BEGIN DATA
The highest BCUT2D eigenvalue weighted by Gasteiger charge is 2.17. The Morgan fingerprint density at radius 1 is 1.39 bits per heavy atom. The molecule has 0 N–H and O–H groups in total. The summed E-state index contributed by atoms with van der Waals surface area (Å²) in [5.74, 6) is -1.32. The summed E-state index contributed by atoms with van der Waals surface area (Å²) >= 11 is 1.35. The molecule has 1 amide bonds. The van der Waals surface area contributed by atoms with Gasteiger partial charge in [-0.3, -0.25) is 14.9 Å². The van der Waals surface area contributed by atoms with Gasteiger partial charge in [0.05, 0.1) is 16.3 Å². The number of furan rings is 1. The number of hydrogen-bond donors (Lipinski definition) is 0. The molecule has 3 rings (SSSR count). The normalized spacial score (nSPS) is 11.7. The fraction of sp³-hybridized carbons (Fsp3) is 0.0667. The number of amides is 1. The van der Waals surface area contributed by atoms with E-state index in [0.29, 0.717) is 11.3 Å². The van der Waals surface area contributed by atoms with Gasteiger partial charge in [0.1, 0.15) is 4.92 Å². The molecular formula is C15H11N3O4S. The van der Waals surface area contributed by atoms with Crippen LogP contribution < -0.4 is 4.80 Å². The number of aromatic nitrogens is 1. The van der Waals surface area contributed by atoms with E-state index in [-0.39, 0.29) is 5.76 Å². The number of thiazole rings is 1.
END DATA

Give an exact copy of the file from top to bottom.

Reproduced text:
The highest BCUT2D eigenvalue weighted by Gasteiger charge is 2.17. The Morgan fingerprint density at radius 1 is 1.39 bits per heavy atom. The molecule has 0 N–H and O–H groups in total. The summed E-state index contributed by atoms with van der Waals surface area (Å²) in [5.74, 6) is -1.32. The summed E-state index contributed by atoms with van der Waals surface area (Å²) >= 11 is 1.35. The molecule has 1 amide bonds. The van der Waals surface area contributed by atoms with Gasteiger partial charge in [-0.3, -0.25) is 14.9 Å². The van der Waals surface area contributed by atoms with Gasteiger partial charge in [0.05, 0.1) is 16.3 Å². The number of furan rings is 1. The number of hydrogen-bond donors (Lipinski definition) is 0. The molecule has 3 rings (SSSR count). The normalized spacial score (nSPS) is 11.7. The fraction of sp³-hybridized carbons (Fsp3) is 0.0667. The number of amides is 1. The van der Waals surface area contributed by atoms with E-state index in [0.29, 0.717) is 11.3 Å². The van der Waals surface area contributed by atoms with Gasteiger partial charge in [0.1, 0.15) is 4.92 Å². The molecular formula is C15H11N3O4S. The van der Waals surface area contributed by atoms with Crippen LogP contribution < -0.4 is 4.80 Å². The number of aromatic nitrogens is 1. The van der Waals surface area contributed by atoms with E-state index in [-0.39, 0.29) is 5.76 Å². The number of thiazole rings is 1.